How SAGA works is that files can in the Data tab can be added to the Maps tab by simply right clicking the file and selecting Add to Map. If this is the first file you are doing this with, it will automatically create a new map with the name of the given file. For subsequent files, it will prompt you on which map you wish to add your chosen shapefile to.

The process of adding shapefiles to a map in SAGA

Defining a Project Area and Creating Grid Maps

Grid maps are members of a specific grid system defined by a spatial extent and cell size. When a grid map is loaded into a SAGA work session, if the grid system it is a member did not already exist for the session, it is now listed along with any other loaded grid systems. In this tutorial, a specific grid system is defined for the project area and referred to as the project area grid system.

In order to define the project area first click the Tools tab, then click Shapes -> Tools -> Create New Shapes Layer. This will open a window as seen below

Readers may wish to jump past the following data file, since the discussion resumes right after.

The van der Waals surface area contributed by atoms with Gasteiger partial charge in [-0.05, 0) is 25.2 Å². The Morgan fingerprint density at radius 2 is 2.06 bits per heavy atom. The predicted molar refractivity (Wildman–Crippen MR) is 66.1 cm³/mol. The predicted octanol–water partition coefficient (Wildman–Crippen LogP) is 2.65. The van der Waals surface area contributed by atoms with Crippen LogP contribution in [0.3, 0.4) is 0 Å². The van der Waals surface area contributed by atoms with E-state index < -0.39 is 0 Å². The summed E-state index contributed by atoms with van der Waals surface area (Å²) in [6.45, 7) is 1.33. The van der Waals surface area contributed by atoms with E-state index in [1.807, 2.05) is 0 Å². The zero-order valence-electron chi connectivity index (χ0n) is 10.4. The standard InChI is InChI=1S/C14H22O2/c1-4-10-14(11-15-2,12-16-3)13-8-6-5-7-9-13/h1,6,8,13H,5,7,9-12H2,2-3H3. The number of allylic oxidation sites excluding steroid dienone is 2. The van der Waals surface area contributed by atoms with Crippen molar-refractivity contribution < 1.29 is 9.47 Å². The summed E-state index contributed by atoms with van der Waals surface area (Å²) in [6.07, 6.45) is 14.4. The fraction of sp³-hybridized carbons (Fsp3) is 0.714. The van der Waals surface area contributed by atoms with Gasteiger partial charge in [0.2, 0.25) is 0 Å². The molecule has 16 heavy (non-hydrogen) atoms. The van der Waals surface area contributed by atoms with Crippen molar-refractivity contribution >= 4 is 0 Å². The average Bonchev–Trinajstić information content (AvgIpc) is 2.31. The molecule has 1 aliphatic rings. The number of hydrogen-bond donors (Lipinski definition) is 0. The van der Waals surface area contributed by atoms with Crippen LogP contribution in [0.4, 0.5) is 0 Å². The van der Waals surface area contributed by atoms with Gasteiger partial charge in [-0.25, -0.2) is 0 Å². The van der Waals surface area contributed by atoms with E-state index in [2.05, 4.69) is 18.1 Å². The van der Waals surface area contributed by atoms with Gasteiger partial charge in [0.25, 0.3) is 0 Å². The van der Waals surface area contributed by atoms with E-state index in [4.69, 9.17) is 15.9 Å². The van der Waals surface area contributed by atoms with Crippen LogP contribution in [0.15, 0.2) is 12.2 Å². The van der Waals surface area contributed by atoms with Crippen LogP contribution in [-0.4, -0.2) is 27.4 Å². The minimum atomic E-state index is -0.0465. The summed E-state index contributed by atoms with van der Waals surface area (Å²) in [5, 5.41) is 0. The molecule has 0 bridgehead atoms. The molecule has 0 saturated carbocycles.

Creating a new Shapes Layer

Enter the name you wish and change the Shape Type to Polygon, then hit Execute.

Once this new shape is created, add it to a map along with the other shapefiles we imported in the previous step. Note that because the shapefile has no actual shape to it, we must create one.

Begin by clicking the shapefile in the Map Tab, and then select the mouse button in the toolbar on the top of the screen (Mouse.png). Then click on the map itself to bring up a menu. Select Add Part and then begin to trace the outline of the completed shapefiles like below:

Creating a new shape in the MapProjectionLayer

Tracing the boundaries of the Land Used shapefiles

Once completed, the Layer will have a new instance, with the ID of 0. This will be used to create the grid system that will host the other grids we make in the next few steps.

To create a new grid system, in the Tools tab, click Grid -> Tools -> Create Grid System. In the window that opens, change the Cell Size to 30, the Initialization Value to 1 and the Extent Definition to One or more shapes layers. In the >> Shapes Layers field, input the polygon that you created.

Creating a grid system using a shape layer